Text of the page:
This year in Williamson County has been one of new jobs, opportunities, historical recognition and so much more.
To help share the story of 2019 with a glimpse into the future, Franklin Tomorrow hosted the final FrankTalks event of the year Monday and gathered a panel of Williamson County experts.
Chairman of Franklin Tomorrow’s Board of Directors Allena Bell introduced the panelists — President and CEO of Williamson, Inc. Matt Largen, Williamson County Schools Superintendent Jason Golden, Franklin Mayor Ken Moore, Franklin City Administrator Eric Stuckey and President and CEO of Visit Franklin Ellie Westman Chin — before they took turns discussing the year from their perspectives and listing future goals.
Williamson, Inc. focuses on cultivation of future workers
Largen noted the relocation of Mitsubishi Motors North America to Franklin and the new headquarters of Mars Petcare as two of the biggest impacts in the county’s business sector this year, bringing new jobs and opportunities to the area. He explained that, for the last several years, the greater Nashville region (including Franklin) has been listed among the top five U.S. cities for job growth in publications like Forbes, Business Insider and USA Today.
The chamber staff is continuing to foster these business deals with 43 active projects focused on the relocation and expansion of key businesses into the county.
Additionally, Williamson County’s small business scene has been booming, as Williamson, Inc. hosted 76 ribbon cuttings this year, up from 44 in 2018.
Largen also noted some big steps towards preparing the future workforce of Williamson County, including the WCS Entrepreneurship and Innovation Center, which launched in August, and Williamson, Inc.’s and the Heritage Foundation’s upcoming Center for Innovation at the former O’More College campus, geared towards helping new businesses get off the ground.
He explained investing in Williamson County’s workforce is crucial to bringing jobs to the area.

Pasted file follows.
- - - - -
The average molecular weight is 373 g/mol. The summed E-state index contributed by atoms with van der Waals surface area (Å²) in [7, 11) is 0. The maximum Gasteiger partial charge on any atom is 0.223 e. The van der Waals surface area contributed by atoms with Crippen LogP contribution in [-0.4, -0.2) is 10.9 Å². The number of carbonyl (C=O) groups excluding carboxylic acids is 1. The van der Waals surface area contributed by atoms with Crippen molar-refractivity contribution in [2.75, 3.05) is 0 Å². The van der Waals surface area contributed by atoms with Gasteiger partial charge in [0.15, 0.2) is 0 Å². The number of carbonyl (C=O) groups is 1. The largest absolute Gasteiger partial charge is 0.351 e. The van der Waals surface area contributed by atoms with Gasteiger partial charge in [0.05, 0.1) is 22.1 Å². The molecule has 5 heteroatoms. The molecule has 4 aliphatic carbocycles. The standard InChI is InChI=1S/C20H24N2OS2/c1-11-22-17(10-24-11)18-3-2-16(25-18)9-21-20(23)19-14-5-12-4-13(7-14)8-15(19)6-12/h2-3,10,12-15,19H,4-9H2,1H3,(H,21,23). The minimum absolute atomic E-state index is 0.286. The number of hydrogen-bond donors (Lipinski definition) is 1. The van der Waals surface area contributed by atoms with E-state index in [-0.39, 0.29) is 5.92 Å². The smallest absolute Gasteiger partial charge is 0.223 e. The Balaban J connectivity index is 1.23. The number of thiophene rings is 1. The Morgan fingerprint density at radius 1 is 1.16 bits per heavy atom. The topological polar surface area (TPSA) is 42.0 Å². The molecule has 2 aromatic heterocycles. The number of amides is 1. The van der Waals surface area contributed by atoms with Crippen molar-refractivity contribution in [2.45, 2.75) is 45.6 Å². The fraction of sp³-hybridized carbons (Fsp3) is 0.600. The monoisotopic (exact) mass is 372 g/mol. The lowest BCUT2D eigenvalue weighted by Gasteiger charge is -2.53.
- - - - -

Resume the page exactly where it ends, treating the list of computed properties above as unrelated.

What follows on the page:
“It’s really interesting the way this economy has kind of moved over the last, I’ll say, decade,” Largen said. “It used to be that real estate was the most important thing for a company when they looked to relocate. … Now, it’s really about the workforce. Job creators are creating jobs where a workforce exists.”
The chamber is even looking to introduce a bill in the Tennessee House of Representatives to help fund high-growth districts like WCS.
Williamson County Schools excels under growth pressure
The high growth rate of WCS was confirmed by Golden, who shared that, over the last five years, the district has grown an average of 1,339 students per year, rising from nearly 35,000 in 2014 to over 41,500 this year.
This growth pressure has required more than one new school per year, and Golden does not foresee an interruption in that trend. However, the pressure has not squashed WCS performance, as it received an “Exemplary District” designation from the state, added another National Blue Ribbon School title to its belt and flaunts a 25.3 composite ACT test average against the state average of 20.
Looking forward, WCS expects eight new schools in the next five years along with expansions at Ravenwood and Summit High Schools and potentially Centennial High as well. These fall among a long list of capital projects, including an ongoing goal of retrofitting old school buildings to feature a double entryway for added security.